After an unfortunate absence, we saw the live entertainment make a highly-anticipated comeback last year. Concerts and festivals were electrified harder than ever by audiences and artists that missed being in each other's presence again. But within the excitement has been questionable precautions. We can start by addressing the obvious elephant in the room with the Astroworld Fest catastrophe last year.
Following the tragic events that transpired, there needs to be a better sense of responsibility from both the crowd and the organizers. When it comes to the art of the show, people must understand that the performance is an extension of their art for musicians. Going to watch performers who are promoting jumping off upper levels or breaking general admission barricades always bear risk. But if that's going to happen, better caution must be in place to handle crowd control and emergency responses.
If you're an artist or festival looking to purposefully ignite chaotic energy from your crowd, do your thing. Just make sure the precautions are airtight; freak accidents happen but it's your job to control as much as possible. Plus, it's hard to maintain control of almost 50,000 attendees in a space with a max capacity of 20,000. The moment it's out of hand is the moment it falls back on the faces of the show and its organizers.
Last but not least, there needs to be better responsibility from the crowds in moshpit culture. The madness that electrifying artists is looking for from audiences is solely to amplify the audience. Everyone is prone to being shoved or possibly receiving an elbow in a moshpit because you know what you're signing up for. But there's no reason anyone should be getting stomped out during a performance.
4. SoundCloud/TikTok song testing
The relationship that artists still hold with SoundCloud is no secret. It's just not as strong as it should be. The site doesn't hold as much prominence as it did from the Blog era. But it hasn't lost its ability to allow artists to experiment with sounds and even identify an artist's next hit. That's exactly how SZA scored a top ten hit with "I Hate U". The song wasn't going to see an official release until it received high praise from her fans after hearing a preview. Originally, it comes from an experimental music dump posted on her 'anonymous' SoundCloud account. So it's proof the platform can still be an outlet for artists to try out new ideas before debuting them to mainstream. All while still maintaining her mystique.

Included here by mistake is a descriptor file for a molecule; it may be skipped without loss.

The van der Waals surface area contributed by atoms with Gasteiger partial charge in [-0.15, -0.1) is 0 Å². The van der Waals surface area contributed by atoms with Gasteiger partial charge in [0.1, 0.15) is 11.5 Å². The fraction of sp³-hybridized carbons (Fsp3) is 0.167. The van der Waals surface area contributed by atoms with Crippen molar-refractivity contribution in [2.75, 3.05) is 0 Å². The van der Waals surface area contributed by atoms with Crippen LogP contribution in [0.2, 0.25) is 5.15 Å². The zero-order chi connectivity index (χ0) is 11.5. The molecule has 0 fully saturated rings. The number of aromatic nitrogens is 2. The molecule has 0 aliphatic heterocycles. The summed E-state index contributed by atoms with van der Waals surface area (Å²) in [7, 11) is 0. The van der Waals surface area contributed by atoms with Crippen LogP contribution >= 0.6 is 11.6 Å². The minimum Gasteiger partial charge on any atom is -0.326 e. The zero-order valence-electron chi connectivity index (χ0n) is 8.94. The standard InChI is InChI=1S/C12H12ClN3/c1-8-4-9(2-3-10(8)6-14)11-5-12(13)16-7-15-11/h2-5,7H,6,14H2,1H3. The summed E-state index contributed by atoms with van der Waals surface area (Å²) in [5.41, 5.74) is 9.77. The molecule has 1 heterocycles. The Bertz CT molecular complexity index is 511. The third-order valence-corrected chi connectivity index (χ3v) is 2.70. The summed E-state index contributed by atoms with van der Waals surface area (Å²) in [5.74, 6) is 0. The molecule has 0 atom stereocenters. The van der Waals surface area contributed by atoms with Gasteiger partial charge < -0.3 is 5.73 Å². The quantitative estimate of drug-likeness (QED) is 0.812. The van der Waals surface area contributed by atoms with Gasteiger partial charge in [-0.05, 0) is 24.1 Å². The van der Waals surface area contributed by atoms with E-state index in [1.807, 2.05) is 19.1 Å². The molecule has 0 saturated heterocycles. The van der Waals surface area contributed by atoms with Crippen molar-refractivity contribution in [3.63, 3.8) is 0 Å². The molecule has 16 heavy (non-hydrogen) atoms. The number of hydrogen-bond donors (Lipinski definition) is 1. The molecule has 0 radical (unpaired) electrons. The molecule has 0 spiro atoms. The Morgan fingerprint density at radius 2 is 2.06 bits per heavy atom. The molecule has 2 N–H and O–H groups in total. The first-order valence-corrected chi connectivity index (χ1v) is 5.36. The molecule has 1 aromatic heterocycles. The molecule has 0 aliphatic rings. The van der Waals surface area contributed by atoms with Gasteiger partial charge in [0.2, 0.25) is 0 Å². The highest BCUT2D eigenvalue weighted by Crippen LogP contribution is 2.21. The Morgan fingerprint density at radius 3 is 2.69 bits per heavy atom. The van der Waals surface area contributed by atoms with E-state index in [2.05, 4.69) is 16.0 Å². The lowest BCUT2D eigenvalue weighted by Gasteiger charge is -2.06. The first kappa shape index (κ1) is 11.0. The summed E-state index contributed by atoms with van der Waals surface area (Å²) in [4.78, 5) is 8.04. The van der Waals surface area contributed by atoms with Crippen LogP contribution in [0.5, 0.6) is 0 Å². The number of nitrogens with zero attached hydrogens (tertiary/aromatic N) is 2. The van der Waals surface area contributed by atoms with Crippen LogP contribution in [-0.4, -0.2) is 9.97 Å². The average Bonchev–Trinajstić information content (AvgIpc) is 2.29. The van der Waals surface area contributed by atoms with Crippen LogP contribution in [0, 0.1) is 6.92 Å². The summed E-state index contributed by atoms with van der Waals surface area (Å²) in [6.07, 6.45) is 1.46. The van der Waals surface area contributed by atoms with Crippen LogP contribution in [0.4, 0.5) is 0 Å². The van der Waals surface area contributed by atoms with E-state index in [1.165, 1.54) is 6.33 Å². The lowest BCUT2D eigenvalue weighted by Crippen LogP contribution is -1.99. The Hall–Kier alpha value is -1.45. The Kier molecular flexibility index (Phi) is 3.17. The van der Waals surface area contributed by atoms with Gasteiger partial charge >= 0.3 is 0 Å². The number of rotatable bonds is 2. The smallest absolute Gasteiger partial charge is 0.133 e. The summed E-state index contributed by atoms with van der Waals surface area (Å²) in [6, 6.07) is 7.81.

YALL KNOW I DONT GOT SHIT TO SAY BUT MORE THANK YOU SO MUCHES😣😣 lol🥺 my highest solo debut .. really off SoundCloud . Really no radio . Really no promo . really no plan . Really JUST YALL . AHH IM SO FUCKING THANKFUL. 🥲🙏🏾💗. MERRY CHRISTMAS EVERYONE LOL I HATE YOUUUU🧡🤞🏾 pic.twitter.com/ZrJ3YbLkWD
— SZA (@sza) December 13, 2021
"I Hate U" officially debuted on SoundCloud, but the song's massive popularity came when it made its way onto the app. As originally projected, TikTok has become a hot spot for music going viral with as little as a snippet. But it would be nice to see more artists that are using the platform to document their sound's evolution. The free promotion that the app will generate for you when it's time to drop is cool. But as an artist using social media, the goal is to stand out and build your audience by being yourself.
So in moments that someone ventures into new sounds or directions for their next project, being transparent and documenting will pay off. The same ideology is what led artists to doing Instagram Live sessions and Triller videos. So why not reach your core fan base that can help you use TikTok's algorithm to your advantage to even newer fans? To carve your own lane in an overly saturated market like TikTok, the name of the game is reinvention.